Default

    Quote Originally Posted by horizoner
    Hi guys!
    I m going to do my first church wedding soon and have a few doubts which I know the many kind souls here can answer

    1) Group shots at the end of ceremony: How many rows should they stand in? I think 3 will be just nice and forming a slight arc. Is it ok to ask the first row to squat?
    if you can arrange the group on steps, then you can have more than 3 rows, otherwise just go for 1 row in a slight arc on flat ground (n shoot smaller groups). typically the bride and groom are in the centre in the front row, so they should not squat.

    2) Since I have only one cam body D100 (backup is CP 5700 which i won't use often), which range of lens is more versatile in church environment? Have a 15-30, 24-85, 80-400 and 50 prime.
    15-30 and 24-85. as the main photog you can get very close to the action so the 80-400 is not required. i think the 50 prime is also not necessary.

    3) Will I sound unprofessional if I ask for a re-enacment for the ring exchange so that I can take a close up?
    yes. the ring exchange is one of the "must-have" photos during the wedding, so you should take more shots (close ups, different angles etc) during that time just to play safe.

    4) Any other things that I should take note of in a church environment? (I m not a Christian)
    check with the priest beforehand where you are allowed to stand when taking photos, and which parts of the mass when photographs should not be taken. also go through the program and plan your important shots beforehand. e.g. processional, exchange of vows, rings, unveiling and kissing of bride, lighting of marriage candles, holy communion, signing of register, recessional, to name a few.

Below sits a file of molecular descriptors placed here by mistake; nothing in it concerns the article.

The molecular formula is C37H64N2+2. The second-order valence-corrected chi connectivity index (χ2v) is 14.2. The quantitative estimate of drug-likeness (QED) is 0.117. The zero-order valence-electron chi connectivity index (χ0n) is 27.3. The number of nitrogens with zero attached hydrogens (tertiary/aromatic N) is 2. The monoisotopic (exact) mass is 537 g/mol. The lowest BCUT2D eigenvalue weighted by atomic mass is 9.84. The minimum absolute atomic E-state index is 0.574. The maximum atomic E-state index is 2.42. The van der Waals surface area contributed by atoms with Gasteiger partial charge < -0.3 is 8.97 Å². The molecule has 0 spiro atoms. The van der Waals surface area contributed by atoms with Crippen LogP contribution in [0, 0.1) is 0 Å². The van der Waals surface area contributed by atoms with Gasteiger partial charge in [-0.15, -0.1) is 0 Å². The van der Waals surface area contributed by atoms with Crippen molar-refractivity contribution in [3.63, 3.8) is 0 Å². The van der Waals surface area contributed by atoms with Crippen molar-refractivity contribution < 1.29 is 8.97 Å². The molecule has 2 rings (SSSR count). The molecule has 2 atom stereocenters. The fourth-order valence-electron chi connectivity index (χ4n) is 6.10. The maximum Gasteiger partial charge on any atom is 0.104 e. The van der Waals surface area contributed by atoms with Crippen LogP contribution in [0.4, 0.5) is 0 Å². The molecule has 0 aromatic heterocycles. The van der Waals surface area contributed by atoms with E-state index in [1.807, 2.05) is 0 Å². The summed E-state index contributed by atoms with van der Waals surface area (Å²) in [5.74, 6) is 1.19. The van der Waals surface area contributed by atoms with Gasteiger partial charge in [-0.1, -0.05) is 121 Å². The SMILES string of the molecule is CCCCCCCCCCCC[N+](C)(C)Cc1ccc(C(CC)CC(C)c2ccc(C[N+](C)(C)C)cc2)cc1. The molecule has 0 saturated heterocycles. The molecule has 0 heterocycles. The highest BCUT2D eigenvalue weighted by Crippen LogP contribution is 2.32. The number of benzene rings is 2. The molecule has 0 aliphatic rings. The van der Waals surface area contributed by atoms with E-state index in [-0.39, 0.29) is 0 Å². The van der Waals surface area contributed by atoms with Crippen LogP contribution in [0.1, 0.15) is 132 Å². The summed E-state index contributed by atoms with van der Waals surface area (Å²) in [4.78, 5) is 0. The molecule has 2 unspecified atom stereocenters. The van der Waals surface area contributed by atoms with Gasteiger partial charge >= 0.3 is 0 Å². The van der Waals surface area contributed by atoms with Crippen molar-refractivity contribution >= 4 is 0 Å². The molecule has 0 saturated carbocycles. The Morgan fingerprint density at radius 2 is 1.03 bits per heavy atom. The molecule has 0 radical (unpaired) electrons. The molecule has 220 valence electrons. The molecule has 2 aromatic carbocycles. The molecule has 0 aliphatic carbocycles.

good luck and look forward to seeing ur pics here
    Last edited by zaren; 7th May 2004 at 08:43 AM.
    you can buy better gear but you can't buy a better eye

  8. #8
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    Default

    1) Group shots at the end of ceremony: How many rows should they stand in? I think 3 will be just nice and forming a slight arc. Is it ok to ask the first row to squat?
    which church u going? u shd go there and take a look to have an idea.

    2) Since I have only one cam body D100 (backup is CP 5700 which i won't use often), which range of lens is more versatile in church environment? Have a 15-30, 24-85, 80-400 and 50 prime.
    tt depends.. and if u can change yr lens in time

    3) Will I sound unprofessional if I ask for a re-enacment for the ring exchange so that I can take a close up?
    nope u dun.. sometimes the pastor is blocking.. hahaha....
    .. i used to do tt too.. the JP was blocking the entire view!!!!

    4) Any other things that I should take note of in a church environment? (I m not a Christian)

    some catholic church do not allow flash light. pls check with yr client. den u gotta set yr apreture and ISO.

  9. #9
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    Default No access into altar area

    Most catholic church also strictly restrict the photographer from standing or going into the altar area as its holy. You might want to check with the chuch organiser.

  10. #10

    Default Church shoot

    1) Group shots at the end of ceremony: How many rows should they stand in? I think 3 will be just nice and forming a slight arc. Is it ok to ask the first row to squat?

    If you have mutiple rows try to use a lower shutter to capture more ambient light 1/30? if not your first row will be nicely lighted up and the back rows too dark or you will blow out the the whites in the front. The best is still to keep the group small.

    2) Since I have only one cam body D100 (backup is CP 5700 which i won't use often), which range of lens is more versatile in church environment? Have a 15-30, 24-85, 80-400 and 50 prime.